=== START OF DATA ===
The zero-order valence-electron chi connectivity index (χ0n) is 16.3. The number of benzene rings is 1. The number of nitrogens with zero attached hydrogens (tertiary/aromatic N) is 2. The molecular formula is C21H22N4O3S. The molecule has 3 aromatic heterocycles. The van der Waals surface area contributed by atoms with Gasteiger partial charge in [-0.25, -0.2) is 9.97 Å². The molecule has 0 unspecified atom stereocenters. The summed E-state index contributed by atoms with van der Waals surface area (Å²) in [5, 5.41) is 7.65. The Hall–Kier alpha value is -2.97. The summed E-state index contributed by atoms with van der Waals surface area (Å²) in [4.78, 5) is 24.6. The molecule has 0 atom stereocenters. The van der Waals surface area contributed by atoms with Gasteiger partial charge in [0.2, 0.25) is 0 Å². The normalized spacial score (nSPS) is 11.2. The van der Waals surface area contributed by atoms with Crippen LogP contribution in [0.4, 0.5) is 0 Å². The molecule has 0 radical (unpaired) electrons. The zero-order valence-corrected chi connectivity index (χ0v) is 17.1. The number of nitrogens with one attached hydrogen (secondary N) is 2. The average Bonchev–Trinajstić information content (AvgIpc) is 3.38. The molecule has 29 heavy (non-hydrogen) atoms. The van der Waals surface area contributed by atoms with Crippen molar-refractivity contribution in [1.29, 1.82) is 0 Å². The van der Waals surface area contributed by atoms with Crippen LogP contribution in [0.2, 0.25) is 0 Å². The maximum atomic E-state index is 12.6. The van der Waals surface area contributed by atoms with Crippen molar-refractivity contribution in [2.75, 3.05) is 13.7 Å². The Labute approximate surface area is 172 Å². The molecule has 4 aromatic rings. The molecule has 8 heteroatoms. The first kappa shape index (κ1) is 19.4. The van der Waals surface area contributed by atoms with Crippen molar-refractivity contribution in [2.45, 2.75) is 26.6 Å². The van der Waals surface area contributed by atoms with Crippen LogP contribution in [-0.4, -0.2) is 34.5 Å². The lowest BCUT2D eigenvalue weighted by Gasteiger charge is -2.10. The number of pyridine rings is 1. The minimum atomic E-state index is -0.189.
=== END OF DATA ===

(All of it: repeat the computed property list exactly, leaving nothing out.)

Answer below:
The zero-order valence-electron chi connectivity index (χ0n) is 16.3. The number of benzene rings is 1. The number of nitrogens with zero attached hydrogens (tertiary/aromatic N) is 2. The molecular formula is C21H22N4O3S. The molecule has 3 aromatic heterocycles. The van der Waals surface area contributed by atoms with Gasteiger partial charge in [-0.25, -0.2) is 9.97 Å². The molecule has 0 unspecified atom stereocenters. The summed E-state index contributed by atoms with van der Waals surface area (Å²) in [5, 5.41) is 7.65. The Hall–Kier alpha value is -2.97. The summed E-state index contributed by atoms with van der Waals surface area (Å²) in [4.78, 5) is 24.6. The molecule has 0 atom stereocenters. The van der Waals surface area contributed by atoms with Gasteiger partial charge in [0.2, 0.25) is 0 Å². The normalized spacial score (nSPS) is 11.2. The van der Waals surface area contributed by atoms with Crippen LogP contribution in [0.4, 0.5) is 0 Å². The molecule has 0 radical (unpaired) electrons. The zero-order valence-corrected chi connectivity index (χ0v) is 17.1. The number of nitrogens with one attached hydrogen (secondary N) is 2. The average Bonchev–Trinajstić information content (AvgIpc) is 3.38. The molecule has 29 heavy (non-hydrogen) atoms. The van der Waals surface area contributed by atoms with Crippen molar-refractivity contribution in [1.29, 1.82) is 0 Å². The van der Waals surface area contributed by atoms with Crippen LogP contribution in [0.2, 0.25) is 0 Å². The maximum atomic E-state index is 12.6. The van der Waals surface area contributed by atoms with Crippen molar-refractivity contribution in [2.75, 3.05) is 13.7 Å². The Labute approximate surface area is 172 Å². The molecule has 4 aromatic rings. The molecule has 8 heteroatoms. The first kappa shape index (κ1) is 19.4. The van der Waals surface area contributed by atoms with Crippen molar-refractivity contribution in [2.45, 2.75) is 26.6 Å². The van der Waals surface area contributed by atoms with Crippen LogP contribution in [-0.4, -0.2) is 34.5 Å². The lowest BCUT2D eigenvalue weighted by Gasteiger charge is -2.10. The number of pyridine rings is 1. The minimum atomic E-state index is -0.189.